The Wheel of Time Pays Attention to Detail in Costuming
The ways in which the series establishes place, reign, and role are seen immediately in how they define, dress, and depict the ageless serenity of the Aes Sedai. As women who can channel the One Power (the elemental source that runs concurrently in this world,) they’re divided into seven different “Ajah’s” — placements that express their goals and prolific actions — coded by color, yellow, blue, red, green, gray, brown, and white. The Red Ajah hate men and are effectively the police of the organization, capturing men who are able to channel. Their outfits are militaristic, and leather bound, a stark contrast to the Blue Ajah, such as Rosamund Pike’s Moiraine. The Blue Ajah seeks justice, with an enormous network of informants around the world. Accordingly, Moraine often dresses best to benefit the nature of her surroundings, always with a piece of regality that puts her slightly out of step with those around her.
Members of the battle-ready Green Ajah are known to bond as many Warders as they please. The Aes Sedai Alanna mainly represents that group and her charisma and wily nature are channeled into her outfits, loose fitting to engage in the lack of rigidity of her Ajah while also showing the hardness of their nature in the jewelry adornments and metallics she wears.
There’s thought and precision that goes into each costume, each set piece, that makes it feel worn and ready for use. Meanwhile, Rings of Power season 1 suffered due to a lack of cohesion in the costuming, along with a few distinguishing items to establish the setting and space. While it makes sense for a dwarf to be dressed in gold, it’s nonsensical for an elf to do the same, with the lore pushing them more towards silver or mithril. It’s a small element for a casual viewer but those are the small touches and grace notes that help in meticulous worldbuilding, something a series, especially a fantasy series with so many realms and characters, necessitates.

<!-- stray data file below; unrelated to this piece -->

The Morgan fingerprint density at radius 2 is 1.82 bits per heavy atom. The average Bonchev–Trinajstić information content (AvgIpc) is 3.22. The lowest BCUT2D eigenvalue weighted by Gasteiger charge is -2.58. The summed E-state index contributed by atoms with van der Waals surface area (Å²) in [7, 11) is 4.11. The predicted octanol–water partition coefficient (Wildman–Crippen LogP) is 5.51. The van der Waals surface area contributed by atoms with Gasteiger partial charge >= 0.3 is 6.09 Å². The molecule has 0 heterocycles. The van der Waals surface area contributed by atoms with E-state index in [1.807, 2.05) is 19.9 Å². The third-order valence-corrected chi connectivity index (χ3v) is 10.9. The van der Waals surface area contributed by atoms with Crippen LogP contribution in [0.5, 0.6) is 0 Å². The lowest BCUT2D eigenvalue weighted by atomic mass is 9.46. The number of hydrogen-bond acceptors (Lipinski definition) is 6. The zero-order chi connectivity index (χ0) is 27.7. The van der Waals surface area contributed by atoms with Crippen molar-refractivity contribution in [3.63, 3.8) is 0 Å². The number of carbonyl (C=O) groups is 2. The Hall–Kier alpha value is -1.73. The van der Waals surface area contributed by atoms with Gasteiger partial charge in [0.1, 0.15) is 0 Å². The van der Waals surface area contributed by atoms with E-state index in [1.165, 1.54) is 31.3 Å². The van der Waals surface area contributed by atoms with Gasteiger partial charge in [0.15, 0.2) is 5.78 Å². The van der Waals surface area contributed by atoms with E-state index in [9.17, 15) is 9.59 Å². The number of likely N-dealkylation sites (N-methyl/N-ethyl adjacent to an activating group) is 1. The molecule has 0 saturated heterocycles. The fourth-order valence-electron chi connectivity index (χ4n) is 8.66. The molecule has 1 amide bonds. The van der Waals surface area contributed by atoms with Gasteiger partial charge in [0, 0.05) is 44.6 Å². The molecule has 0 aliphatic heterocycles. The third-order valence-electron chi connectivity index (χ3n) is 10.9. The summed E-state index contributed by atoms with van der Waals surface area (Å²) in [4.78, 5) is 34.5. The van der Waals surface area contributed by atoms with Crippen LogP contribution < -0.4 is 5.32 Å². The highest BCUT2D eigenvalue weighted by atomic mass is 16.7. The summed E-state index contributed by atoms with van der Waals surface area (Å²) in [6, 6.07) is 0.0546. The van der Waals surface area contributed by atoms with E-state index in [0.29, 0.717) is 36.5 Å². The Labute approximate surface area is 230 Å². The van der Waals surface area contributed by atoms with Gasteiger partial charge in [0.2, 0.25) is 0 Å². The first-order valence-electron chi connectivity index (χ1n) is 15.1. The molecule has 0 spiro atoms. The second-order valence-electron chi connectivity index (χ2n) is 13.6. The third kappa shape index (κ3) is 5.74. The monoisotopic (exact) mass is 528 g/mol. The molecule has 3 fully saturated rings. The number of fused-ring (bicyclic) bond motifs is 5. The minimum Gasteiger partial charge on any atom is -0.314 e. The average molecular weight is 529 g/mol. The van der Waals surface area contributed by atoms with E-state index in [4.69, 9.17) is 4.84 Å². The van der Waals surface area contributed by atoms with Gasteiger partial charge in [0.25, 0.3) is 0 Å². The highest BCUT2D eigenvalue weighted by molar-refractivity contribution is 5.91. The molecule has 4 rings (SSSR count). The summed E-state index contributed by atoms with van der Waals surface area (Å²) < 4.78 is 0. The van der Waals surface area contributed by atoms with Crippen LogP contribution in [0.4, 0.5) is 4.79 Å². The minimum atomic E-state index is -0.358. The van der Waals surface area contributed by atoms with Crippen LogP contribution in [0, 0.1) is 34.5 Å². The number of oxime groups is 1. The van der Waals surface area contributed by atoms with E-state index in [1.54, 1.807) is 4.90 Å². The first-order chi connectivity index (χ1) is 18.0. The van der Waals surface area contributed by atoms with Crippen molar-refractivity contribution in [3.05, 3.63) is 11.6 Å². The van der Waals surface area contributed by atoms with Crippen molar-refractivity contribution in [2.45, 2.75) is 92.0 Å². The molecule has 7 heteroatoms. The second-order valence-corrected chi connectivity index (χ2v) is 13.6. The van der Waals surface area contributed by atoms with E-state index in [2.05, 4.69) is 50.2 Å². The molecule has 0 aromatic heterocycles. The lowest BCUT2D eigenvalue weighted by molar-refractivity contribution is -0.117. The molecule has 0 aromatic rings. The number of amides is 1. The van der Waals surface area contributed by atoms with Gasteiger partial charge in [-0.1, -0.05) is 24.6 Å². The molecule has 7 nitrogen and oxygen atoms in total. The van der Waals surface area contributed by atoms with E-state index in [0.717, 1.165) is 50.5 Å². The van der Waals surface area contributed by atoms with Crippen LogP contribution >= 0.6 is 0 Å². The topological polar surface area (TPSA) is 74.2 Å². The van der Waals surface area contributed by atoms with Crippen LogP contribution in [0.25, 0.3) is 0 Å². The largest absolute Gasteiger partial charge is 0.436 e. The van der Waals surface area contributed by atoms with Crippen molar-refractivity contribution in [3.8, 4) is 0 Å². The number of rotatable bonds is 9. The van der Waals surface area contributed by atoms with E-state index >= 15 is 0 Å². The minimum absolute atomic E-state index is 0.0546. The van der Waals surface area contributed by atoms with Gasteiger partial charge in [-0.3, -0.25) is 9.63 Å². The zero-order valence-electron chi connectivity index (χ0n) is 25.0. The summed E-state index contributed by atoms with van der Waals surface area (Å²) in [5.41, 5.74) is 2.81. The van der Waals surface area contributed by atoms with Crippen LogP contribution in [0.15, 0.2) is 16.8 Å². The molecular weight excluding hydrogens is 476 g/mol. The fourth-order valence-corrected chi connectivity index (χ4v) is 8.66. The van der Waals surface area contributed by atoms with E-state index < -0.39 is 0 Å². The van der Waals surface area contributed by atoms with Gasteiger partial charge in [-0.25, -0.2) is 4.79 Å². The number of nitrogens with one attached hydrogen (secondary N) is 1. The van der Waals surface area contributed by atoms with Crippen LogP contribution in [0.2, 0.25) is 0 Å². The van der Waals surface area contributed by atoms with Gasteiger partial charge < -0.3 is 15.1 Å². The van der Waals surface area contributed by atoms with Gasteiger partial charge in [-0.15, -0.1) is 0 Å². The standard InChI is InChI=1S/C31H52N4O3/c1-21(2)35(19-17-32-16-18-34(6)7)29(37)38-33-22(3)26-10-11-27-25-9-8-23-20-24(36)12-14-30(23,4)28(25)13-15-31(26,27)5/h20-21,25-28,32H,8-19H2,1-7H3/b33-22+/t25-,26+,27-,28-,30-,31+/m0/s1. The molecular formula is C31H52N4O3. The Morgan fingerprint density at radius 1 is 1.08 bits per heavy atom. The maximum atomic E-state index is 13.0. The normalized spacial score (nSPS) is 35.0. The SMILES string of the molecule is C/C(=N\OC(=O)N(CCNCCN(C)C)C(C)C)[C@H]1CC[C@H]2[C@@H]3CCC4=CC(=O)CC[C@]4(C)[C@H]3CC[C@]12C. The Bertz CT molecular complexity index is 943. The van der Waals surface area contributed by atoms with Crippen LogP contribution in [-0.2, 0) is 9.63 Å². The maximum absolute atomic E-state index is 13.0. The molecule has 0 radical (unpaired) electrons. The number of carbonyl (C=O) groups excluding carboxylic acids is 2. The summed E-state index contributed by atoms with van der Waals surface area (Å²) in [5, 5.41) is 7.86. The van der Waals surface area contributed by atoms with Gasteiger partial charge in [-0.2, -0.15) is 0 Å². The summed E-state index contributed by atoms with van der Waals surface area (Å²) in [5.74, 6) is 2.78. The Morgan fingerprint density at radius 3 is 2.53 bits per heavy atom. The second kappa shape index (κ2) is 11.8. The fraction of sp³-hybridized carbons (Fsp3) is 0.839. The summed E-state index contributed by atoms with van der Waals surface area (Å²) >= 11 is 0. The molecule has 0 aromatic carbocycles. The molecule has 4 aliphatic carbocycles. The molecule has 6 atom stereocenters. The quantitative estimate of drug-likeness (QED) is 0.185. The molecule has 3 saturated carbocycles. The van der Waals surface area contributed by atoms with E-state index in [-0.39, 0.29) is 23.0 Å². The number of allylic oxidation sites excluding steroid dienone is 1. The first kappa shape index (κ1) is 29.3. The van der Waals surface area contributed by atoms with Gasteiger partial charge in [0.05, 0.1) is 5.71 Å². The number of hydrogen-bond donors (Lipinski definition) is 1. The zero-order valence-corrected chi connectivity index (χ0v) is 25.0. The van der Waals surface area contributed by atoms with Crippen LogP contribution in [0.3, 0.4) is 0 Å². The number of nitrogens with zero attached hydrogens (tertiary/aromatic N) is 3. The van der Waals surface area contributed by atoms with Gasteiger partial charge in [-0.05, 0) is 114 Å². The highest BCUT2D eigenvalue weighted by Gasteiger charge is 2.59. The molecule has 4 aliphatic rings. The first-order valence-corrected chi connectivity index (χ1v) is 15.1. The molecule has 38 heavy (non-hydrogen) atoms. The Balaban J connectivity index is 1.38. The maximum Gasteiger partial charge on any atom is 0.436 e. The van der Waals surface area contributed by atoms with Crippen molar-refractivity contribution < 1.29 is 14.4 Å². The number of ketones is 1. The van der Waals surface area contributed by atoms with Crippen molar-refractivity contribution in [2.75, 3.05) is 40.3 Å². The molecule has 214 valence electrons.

That lack of consideration can be seen in the armor worn by humans and elves in the series that possesses as much dexterity and durability as styrofoam. One small part of the success of the original The Lord of the Rings trilogy was its artisans’ ability to convey weight and texture through costumes. When the characters stand their ground at Helms Deep the fatigue is palpable due in part to the heavy, realistic costumes the actors were wearing, believably waterlogged.
The creature, armor, and weapons art director of the original Peter Jackson trilogy, Kanye Horsham, along with his crew, created chainmail shirts that contained 80,000 rings, woven and linked by hand. That level of painstaking detail — for pieces of armor that may appear only for a second onscreen — is notably absent in The Rings of Power.
The Wheel of Time Season 2 Gets Important Characters Right
The Wheel of Time, meanwhile, demonstrates a clear respect and love for the series it’s adapting, going further than simply relying on budget. This is most notable in season two with the introduction of the Seanchan, a civilization that will prove to be one of the main antagonists to our heroes. Having traveled from across the sea, they’re immediately distinguishable from the characters we’ve met, their culture different and foreign to the ones we’ve come to know about. The Seanchan operate under the doctrine of enslaving those who can weave — channelers of the One Power — calling them “damane” and treating them like animals.